Daisy Coleman and Charlie Coleman, from a Netflix documentary about sexual assault, were the featured speakers at Take Back the Night, where they shared about their experiences and about the creation of SafeBAE, which helps raise awareness for sexual assault and harassment. The event was held in Bruder Theatre last Wednesday and was planned by SOS, a group that works with survivors of abuse.
“Take Back the Night is an international event, the mission is about ending sexual relationship and domestic violence in all forms, and it has hundreds of events in around thirty countries annually,” said Adele Clark, sexual assault advocate at SOS. “It also includes, like we’re doing tonight, a survivor speakout, main speaker, a march, a rally and it’s really just to bring awareness to sexual violence.”
The documentary that Daisy and Charlie Coleman are known for is “Audrie & Daisy.” it discusses the personal sexual assault story of Daisy Coleman and Audrie Pott. At the event Daisy and Charlie spoke out about what they went through, finishing with a question and answer session.
“Ever since then, I realized that this is kind of an epidemic that’s starting in high school and middle school, and so from there that’s when we decided to create SafeBAE,” Daisy Coleman said. “Basically we travel school to school and we talk about sexual violence and how it affected us, and how you guys can treat people differently.”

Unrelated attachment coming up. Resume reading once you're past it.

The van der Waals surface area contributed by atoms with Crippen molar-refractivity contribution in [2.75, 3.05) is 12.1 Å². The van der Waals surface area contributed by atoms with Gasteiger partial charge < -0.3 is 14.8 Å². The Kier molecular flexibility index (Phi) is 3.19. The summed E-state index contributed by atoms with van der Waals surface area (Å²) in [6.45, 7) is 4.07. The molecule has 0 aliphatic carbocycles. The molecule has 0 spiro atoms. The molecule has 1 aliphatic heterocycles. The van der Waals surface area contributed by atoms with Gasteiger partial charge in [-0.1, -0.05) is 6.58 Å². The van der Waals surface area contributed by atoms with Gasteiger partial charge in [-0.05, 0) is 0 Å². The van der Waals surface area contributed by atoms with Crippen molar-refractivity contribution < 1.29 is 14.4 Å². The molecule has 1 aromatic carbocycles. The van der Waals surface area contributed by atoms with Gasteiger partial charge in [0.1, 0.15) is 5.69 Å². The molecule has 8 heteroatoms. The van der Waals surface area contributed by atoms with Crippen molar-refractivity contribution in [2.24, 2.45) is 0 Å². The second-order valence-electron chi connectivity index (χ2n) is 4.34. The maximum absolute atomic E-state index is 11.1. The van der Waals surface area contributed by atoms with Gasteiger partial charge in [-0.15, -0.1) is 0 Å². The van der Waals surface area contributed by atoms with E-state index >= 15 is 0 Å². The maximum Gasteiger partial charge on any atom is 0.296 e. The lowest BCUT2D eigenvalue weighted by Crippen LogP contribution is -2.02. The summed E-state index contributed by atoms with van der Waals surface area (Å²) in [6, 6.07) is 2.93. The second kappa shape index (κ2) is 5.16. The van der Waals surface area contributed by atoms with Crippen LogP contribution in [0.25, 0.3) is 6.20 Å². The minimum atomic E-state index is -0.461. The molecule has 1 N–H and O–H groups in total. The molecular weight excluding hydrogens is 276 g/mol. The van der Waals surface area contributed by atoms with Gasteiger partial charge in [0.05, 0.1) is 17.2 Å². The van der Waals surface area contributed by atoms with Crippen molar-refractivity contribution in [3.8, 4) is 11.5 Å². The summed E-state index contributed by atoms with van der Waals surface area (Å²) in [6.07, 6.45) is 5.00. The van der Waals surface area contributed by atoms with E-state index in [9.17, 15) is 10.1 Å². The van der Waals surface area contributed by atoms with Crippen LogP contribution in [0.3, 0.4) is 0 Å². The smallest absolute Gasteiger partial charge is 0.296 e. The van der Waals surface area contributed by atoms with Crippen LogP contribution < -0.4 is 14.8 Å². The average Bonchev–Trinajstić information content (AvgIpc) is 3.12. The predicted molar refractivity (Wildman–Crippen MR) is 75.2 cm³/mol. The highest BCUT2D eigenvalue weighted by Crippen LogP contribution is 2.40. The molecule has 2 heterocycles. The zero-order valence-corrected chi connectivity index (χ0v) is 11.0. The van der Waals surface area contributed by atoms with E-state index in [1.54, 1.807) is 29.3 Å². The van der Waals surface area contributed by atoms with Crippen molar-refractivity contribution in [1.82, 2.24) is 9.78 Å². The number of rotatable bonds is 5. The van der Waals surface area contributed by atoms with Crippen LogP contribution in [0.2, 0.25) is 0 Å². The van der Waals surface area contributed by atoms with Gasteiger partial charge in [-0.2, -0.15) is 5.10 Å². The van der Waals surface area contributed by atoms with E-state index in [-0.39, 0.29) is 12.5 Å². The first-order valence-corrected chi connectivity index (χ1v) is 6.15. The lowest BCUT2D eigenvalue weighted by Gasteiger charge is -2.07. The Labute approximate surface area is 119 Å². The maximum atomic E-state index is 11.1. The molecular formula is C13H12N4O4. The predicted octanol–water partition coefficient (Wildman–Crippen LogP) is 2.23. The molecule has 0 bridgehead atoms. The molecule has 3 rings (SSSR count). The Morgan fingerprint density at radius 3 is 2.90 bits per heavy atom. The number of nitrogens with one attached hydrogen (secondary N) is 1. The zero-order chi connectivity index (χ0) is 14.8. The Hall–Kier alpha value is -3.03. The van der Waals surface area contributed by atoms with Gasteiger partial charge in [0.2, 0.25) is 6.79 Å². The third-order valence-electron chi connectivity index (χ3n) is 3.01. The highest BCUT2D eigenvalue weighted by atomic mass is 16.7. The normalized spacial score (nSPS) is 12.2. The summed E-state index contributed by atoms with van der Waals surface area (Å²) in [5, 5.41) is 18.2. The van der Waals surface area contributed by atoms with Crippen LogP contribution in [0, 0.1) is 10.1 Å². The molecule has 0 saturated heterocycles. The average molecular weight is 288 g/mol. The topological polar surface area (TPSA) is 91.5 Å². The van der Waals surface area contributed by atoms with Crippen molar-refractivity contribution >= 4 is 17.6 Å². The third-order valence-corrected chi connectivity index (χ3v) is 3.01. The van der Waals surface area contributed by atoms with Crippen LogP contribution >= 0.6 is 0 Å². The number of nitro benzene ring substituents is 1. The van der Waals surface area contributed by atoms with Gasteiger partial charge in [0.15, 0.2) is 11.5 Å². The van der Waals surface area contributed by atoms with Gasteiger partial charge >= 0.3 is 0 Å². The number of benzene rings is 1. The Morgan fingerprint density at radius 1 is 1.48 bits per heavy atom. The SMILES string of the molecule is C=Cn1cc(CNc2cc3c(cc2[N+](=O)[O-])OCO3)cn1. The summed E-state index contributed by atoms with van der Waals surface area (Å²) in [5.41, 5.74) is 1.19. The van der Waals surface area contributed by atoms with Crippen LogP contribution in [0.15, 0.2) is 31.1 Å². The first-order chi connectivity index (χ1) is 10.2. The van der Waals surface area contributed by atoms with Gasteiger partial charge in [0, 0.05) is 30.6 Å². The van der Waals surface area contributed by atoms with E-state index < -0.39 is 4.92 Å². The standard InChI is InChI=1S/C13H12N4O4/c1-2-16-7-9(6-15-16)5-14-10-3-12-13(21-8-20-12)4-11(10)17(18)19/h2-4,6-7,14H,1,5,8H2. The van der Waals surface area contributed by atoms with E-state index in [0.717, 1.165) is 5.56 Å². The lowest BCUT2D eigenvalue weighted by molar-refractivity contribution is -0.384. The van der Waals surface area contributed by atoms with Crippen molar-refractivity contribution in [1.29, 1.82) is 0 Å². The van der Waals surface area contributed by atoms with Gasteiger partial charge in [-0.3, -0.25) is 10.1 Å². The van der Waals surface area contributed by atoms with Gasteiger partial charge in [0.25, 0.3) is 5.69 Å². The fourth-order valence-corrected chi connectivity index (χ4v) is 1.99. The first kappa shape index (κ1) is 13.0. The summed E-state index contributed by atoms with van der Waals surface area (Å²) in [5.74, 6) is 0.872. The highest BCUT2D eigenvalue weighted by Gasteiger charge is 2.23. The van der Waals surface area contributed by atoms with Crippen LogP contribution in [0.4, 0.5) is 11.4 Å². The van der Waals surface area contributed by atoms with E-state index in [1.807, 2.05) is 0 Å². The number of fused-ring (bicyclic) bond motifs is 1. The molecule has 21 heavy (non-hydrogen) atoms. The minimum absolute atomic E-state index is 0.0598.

SafeBAE is an organization Daisy and Charlie Coleman helped to fund that is aimed at raising awareness about sexual assault in middle school and high school.
“I thought, I really have to be a part of something to take care of this and I can step in in a special way with this organization (SafeBAE) that my sister has been talking about, and I stepped up and decided I was going to start speaking with SafeBAE as well because I wanted to educate young men,” Charlie Coleman said.
In addition to the discussion, they offered a chance for other survivors to speak out at the event, as well as ending with a march across campus to raise awareness for sexual assault.
“I’ve never been in a situation like that,” said Garrett VanArsdale, senior music performance major, before he sang and played for the audience. “So, this is my way of speaking out and encouraging anybody who’s ever felt victimized, and less than, and afraid of their life and what it’s done to them, to rise up and overcome it.”